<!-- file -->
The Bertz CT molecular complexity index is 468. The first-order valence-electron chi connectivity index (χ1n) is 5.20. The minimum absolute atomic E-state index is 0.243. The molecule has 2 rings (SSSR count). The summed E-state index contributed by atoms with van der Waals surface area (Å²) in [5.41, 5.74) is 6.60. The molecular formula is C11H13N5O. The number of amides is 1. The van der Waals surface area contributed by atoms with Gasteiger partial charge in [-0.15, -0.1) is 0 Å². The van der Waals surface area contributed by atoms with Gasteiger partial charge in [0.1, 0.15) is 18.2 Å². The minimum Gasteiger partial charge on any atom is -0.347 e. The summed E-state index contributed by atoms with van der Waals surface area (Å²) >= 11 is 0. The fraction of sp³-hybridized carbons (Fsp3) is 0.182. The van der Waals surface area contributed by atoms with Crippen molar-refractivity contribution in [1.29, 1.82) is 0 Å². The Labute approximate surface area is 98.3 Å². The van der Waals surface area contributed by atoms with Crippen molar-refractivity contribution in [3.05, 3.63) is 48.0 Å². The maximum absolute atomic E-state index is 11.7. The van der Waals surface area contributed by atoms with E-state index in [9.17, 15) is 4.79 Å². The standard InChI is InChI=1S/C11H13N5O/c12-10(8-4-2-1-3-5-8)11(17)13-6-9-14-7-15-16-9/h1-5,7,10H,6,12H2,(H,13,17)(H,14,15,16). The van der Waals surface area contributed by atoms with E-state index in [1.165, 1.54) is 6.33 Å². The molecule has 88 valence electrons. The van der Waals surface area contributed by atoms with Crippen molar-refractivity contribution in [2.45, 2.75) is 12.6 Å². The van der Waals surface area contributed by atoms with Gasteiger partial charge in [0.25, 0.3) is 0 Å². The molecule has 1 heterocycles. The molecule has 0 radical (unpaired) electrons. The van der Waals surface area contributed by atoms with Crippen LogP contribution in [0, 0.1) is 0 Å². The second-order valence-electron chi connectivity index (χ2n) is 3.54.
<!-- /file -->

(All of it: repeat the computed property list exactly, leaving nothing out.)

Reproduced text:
The Bertz CT molecular complexity index is 468. The first-order valence-electron chi connectivity index (χ1n) is 5.20. The minimum absolute atomic E-state index is 0.243. The molecule has 2 rings (SSSR count). The summed E-state index contributed by atoms with van der Waals surface area (Å²) in [5.41, 5.74) is 6.60. The molecular formula is C11H13N5O. The number of amides is 1. The van der Waals surface area contributed by atoms with Gasteiger partial charge in [-0.15, -0.1) is 0 Å². The van der Waals surface area contributed by atoms with Gasteiger partial charge in [0.1, 0.15) is 18.2 Å². The minimum Gasteiger partial charge on any atom is -0.347 e. The summed E-state index contributed by atoms with van der Waals surface area (Å²) >= 11 is 0. The fraction of sp³-hybridized carbons (Fsp3) is 0.182. The van der Waals surface area contributed by atoms with Crippen molar-refractivity contribution in [1.29, 1.82) is 0 Å². The Labute approximate surface area is 98.3 Å². The van der Waals surface area contributed by atoms with Crippen molar-refractivity contribution in [3.05, 3.63) is 48.0 Å². The maximum absolute atomic E-state index is 11.7. The van der Waals surface area contributed by atoms with E-state index in [9.17, 15) is 4.79 Å². The standard InChI is InChI=1S/C11H13N5O/c12-10(8-4-2-1-3-5-8)11(17)13-6-9-14-7-15-16-9/h1-5,7,10H,6,12H2,(H,13,17)(H,14,15,16). The van der Waals surface area contributed by atoms with E-state index in [1.165, 1.54) is 6.33 Å². The molecule has 88 valence electrons. The van der Waals surface area contributed by atoms with Crippen molar-refractivity contribution in [2.45, 2.75) is 12.6 Å². The van der Waals surface area contributed by atoms with Gasteiger partial charge in [0.25, 0.3) is 0 Å². The molecule has 1 heterocycles. The molecule has 0 radical (unpaired) electrons. The van der Waals surface area contributed by atoms with Crippen LogP contribution in [0, 0.1) is 0 Å². The second-order valence-electron chi connectivity index (χ2n) is 3.54.